Like many people, I’m fascinated by how education is changing.
My dad is a teacher, my brother is a teacher, my sister works in professional publishing – the books she commissions end up as textbooks in universities.
Education is family thing, I suppose, though I was hardly passionate about education when I was in it – scraped through with half-decent A-levels, dropped out of a half-decent university.
I particularly love the work of Sugata Mitra. I love the Forest Schools ideology. It’s interesting to me that the school I went to, a state school, is now an ‘Apple School’ where every teacher and every pupil has been given an iPad.
So it was exciting to be invited by Facebook to speak at The Sunday Times Festival of Education at Wellington College back in late June. Just that combination alone had my interested: Facebook + Education + Wellington College (very old, well established public school).
Just arriving was an experience – Katie Price (‘Jordan’) was being greeted by Antony Seldon, headmaster at Wellington and a proponent of progressive ideas about the importance of teaching happiness at school. Ellen MacArthur walked past and then David Willets MP (I think). Not my usual crowd – I grabbed sandwiches and ran.
What was most interesting was how Facebook had partnered The Education Foundation, who in turned worked with two UK schools – London Nautical College, a proper inner city state school, and Wellington, an extremely affluent leading private school, to use Facebook in the classroom.
Hearing those two teachers, and those two groups of students, explain how they had experimented with using Facebook groups to manage learning projects was cool.
It was very thought provoking.
These were my takeaway points:
– both groups had found it useful enough that they’d do it again – that was a surprise to me, particularly – if I’m honest – Wellington
– both groups talked about how quickly the kids (who were teenagers) moved on from ‘fiddling around on Facebook and getting distracted’ to cracking on with work
– the kids themselves expressed how they were sceptical that they would be able to use Facebook without getting distracted but had surprised themselves
– Last surprise: how the parents hadn’t kicked off either, again I would expect that to happen especially at Wellington – perhaps people are more open-minded than I expect?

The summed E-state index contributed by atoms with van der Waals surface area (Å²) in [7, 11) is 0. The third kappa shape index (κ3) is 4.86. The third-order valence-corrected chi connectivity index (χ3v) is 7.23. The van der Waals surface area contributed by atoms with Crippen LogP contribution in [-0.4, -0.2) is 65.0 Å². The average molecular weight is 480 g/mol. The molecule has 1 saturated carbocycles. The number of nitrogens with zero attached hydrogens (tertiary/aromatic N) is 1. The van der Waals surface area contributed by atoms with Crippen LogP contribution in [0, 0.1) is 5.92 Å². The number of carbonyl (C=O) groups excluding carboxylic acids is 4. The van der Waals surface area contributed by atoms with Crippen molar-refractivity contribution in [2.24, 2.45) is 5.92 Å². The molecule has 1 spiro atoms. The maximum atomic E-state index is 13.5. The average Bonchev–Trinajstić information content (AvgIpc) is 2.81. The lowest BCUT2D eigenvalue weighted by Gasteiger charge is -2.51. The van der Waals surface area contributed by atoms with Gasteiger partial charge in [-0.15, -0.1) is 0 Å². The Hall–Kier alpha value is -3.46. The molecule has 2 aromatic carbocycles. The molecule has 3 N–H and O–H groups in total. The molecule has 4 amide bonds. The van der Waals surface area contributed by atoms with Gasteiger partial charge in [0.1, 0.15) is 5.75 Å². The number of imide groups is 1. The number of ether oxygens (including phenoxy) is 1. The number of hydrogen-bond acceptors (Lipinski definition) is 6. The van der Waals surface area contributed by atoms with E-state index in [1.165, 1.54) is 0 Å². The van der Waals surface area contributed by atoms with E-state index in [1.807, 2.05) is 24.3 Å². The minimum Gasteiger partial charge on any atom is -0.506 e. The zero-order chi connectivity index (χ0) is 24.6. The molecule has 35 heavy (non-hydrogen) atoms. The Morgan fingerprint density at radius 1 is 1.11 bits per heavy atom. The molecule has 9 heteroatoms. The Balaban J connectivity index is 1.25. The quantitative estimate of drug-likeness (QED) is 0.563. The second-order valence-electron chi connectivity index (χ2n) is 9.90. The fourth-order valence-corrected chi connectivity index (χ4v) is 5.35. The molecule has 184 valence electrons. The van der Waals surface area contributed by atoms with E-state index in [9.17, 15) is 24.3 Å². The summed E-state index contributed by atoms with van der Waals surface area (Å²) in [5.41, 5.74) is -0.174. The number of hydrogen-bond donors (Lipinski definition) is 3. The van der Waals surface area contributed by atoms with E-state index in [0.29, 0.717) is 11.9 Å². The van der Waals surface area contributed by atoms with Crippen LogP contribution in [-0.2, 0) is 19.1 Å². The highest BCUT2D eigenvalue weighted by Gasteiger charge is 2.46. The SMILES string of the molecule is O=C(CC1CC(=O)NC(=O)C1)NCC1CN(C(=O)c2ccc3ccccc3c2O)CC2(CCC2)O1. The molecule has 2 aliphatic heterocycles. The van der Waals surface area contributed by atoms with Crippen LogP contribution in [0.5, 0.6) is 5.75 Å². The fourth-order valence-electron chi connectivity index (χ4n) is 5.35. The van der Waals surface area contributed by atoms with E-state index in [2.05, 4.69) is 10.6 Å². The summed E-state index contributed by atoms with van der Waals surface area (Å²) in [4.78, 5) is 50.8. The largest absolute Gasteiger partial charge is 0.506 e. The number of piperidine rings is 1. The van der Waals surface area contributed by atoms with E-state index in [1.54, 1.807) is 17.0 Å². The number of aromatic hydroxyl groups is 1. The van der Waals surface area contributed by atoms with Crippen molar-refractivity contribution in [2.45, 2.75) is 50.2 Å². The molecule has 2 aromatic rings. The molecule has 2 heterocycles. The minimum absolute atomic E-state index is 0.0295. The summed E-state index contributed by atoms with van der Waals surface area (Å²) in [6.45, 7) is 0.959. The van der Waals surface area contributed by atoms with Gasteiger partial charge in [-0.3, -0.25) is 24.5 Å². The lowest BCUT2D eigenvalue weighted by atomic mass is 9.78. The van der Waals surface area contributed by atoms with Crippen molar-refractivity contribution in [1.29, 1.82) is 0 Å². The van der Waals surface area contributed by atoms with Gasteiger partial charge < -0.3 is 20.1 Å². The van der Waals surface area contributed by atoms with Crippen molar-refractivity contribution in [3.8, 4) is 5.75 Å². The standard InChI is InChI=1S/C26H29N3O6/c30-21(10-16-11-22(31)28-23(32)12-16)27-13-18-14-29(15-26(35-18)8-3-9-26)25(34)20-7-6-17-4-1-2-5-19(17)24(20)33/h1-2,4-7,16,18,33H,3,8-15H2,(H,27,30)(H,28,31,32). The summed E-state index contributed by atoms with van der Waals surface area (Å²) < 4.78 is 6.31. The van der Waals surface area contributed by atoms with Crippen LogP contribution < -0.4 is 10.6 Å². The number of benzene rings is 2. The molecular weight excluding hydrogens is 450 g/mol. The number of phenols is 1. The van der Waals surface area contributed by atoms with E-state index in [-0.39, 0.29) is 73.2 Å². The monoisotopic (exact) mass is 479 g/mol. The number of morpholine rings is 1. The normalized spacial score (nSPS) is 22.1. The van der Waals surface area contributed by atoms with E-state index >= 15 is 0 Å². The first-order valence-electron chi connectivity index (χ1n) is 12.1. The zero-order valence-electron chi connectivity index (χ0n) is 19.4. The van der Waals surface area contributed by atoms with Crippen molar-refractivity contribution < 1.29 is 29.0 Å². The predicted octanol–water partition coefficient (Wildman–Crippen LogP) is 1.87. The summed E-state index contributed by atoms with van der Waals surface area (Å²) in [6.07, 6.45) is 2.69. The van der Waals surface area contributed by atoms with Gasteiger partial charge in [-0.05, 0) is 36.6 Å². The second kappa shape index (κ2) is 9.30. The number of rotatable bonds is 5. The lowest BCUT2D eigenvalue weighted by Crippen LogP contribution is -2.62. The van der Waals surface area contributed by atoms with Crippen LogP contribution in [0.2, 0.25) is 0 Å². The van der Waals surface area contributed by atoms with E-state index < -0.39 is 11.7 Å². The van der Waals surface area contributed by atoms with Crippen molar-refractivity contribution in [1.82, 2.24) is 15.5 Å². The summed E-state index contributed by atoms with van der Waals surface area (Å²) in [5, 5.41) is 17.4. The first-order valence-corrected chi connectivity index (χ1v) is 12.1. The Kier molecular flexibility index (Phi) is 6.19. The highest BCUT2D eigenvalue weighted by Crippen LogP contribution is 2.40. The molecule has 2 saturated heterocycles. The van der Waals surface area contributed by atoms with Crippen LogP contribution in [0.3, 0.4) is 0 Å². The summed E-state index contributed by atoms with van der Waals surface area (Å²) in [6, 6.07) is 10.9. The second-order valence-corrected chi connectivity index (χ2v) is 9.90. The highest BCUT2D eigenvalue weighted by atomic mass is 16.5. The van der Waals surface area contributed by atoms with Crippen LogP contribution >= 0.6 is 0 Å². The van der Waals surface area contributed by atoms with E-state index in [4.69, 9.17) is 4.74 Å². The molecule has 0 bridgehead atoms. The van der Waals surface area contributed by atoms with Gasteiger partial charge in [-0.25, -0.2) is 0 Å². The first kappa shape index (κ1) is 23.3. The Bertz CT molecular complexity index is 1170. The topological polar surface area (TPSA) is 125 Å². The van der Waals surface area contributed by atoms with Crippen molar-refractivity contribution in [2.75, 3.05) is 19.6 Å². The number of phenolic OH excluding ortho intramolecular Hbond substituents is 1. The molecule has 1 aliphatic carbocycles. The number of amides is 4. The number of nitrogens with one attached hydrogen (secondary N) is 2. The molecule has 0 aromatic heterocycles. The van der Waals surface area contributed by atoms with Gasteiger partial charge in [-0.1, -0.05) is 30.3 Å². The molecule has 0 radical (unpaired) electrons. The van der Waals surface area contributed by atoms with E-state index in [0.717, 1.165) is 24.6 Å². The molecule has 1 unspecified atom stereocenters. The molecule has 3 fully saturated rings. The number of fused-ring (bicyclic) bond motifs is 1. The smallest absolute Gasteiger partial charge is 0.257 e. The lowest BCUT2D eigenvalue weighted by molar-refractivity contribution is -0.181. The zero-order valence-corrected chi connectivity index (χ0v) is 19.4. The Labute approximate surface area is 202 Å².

Surprises all round…
What I took away was another sense of just how much education is changing and about to change more. Methodologies, tools, practices, expectations, it is really interesting. Terrifying and thrilling when I think about my two boys who are in school.
And Facebook’s goals are absolutely clear here: they are interested to see how their platform can be positively used in education by educators and learners, and they are open about that. I have a combination of emotions about that: caution, curiosity, excitement.
I guess this is just another piece of this great big shift that we’ve been thinking about and exploring together for a while now. Digital transformation in education…
One thought on “Future of education: part 1”
Both fascinated and horrified by the idea of Facebook being involved in education. On the plus side it sounds like a logical way of getting students engaged in collaborative learning. There seem to be so many different tools and services being used by schools that it must be a nightmare trying to get students engaged it yet another online interface. Plus most of the school based software I’ve seen so far have the worst UIs.
The scary part of this marriage is the idea of FB getting all that information about a student’s educational development. I can’t help thinking about Universities and potential employers being eventually being sold a student’s “Klout” score for academic achievement…
The current system is definitely up for a revolutionary shift and FB-like tools that encourage students to work together and engage themselves more in acquiring new skills and knowledge are definitely a step in the right direction. I just hope Facebook doesn’t achieve a monopoly on the future of education. I have the horrible phrase “gamifying education” ringing through my ears…